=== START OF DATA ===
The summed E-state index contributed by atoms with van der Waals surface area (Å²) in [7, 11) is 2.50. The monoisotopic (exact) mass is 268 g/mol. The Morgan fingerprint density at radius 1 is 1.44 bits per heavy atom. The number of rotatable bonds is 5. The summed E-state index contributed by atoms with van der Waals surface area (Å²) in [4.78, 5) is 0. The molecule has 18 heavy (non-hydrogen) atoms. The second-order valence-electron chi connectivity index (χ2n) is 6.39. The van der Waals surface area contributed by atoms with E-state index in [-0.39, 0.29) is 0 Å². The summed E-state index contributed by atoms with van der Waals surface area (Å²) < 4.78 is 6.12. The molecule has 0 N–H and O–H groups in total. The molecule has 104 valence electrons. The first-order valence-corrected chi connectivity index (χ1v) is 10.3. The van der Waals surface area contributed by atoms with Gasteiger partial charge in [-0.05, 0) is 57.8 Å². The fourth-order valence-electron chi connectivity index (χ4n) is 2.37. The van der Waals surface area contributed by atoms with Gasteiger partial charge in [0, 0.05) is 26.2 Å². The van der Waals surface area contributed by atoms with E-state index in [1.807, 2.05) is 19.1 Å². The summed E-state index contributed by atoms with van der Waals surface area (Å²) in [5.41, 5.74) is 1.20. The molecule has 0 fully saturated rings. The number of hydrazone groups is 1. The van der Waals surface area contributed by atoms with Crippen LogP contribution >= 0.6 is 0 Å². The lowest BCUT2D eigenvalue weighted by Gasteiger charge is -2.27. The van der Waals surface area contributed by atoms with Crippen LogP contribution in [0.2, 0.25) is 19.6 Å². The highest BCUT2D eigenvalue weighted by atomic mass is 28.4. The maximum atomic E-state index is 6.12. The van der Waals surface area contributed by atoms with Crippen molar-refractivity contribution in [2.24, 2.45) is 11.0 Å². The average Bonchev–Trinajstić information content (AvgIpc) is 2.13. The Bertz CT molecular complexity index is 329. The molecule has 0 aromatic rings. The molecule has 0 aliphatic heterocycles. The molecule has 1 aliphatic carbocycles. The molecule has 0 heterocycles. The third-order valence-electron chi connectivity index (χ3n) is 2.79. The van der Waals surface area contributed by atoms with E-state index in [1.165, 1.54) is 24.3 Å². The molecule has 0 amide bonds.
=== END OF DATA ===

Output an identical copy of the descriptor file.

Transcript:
The summed E-state index contributed by atoms with van der Waals surface area (Å²) in [7, 11) is 2.50. The monoisotopic (exact) mass is 268 g/mol. The Morgan fingerprint density at radius 1 is 1.44 bits per heavy atom. The number of rotatable bonds is 5. The summed E-state index contributed by atoms with van der Waals surface area (Å²) in [4.78, 5) is 0. The molecule has 18 heavy (non-hydrogen) atoms. The second-order valence-electron chi connectivity index (χ2n) is 6.39. The van der Waals surface area contributed by atoms with E-state index in [-0.39, 0.29) is 0 Å². The summed E-state index contributed by atoms with van der Waals surface area (Å²) < 4.78 is 6.12. The molecule has 0 N–H and O–H groups in total. The molecule has 104 valence electrons. The first-order valence-corrected chi connectivity index (χ1v) is 10.3. The van der Waals surface area contributed by atoms with Gasteiger partial charge in [-0.05, 0) is 57.8 Å². The fourth-order valence-electron chi connectivity index (χ4n) is 2.37. The van der Waals surface area contributed by atoms with Gasteiger partial charge in [0, 0.05) is 26.2 Å². The van der Waals surface area contributed by atoms with E-state index in [1.807, 2.05) is 19.1 Å². The summed E-state index contributed by atoms with van der Waals surface area (Å²) in [5.41, 5.74) is 1.20. The molecule has 0 fully saturated rings. The number of hydrazone groups is 1. The van der Waals surface area contributed by atoms with Crippen LogP contribution >= 0.6 is 0 Å². The lowest BCUT2D eigenvalue weighted by Gasteiger charge is -2.27. The van der Waals surface area contributed by atoms with Crippen LogP contribution in [0.2, 0.25) is 19.6 Å². The highest BCUT2D eigenvalue weighted by atomic mass is 28.4. The maximum atomic E-state index is 6.12. The van der Waals surface area contributed by atoms with Crippen molar-refractivity contribution in [2.24, 2.45) is 11.0 Å². The average Bonchev–Trinajstić information content (AvgIpc) is 2.13. The Bertz CT molecular complexity index is 329. The molecule has 0 aromatic rings. The molecule has 0 aliphatic heterocycles. The molecule has 1 aliphatic carbocycles. The molecule has 0 heterocycles. The third-order valence-electron chi connectivity index (χ3n) is 2.79. The van der Waals surface area contributed by atoms with E-state index in [1.165, 1.54) is 24.3 Å². The molecule has 0 amide bonds.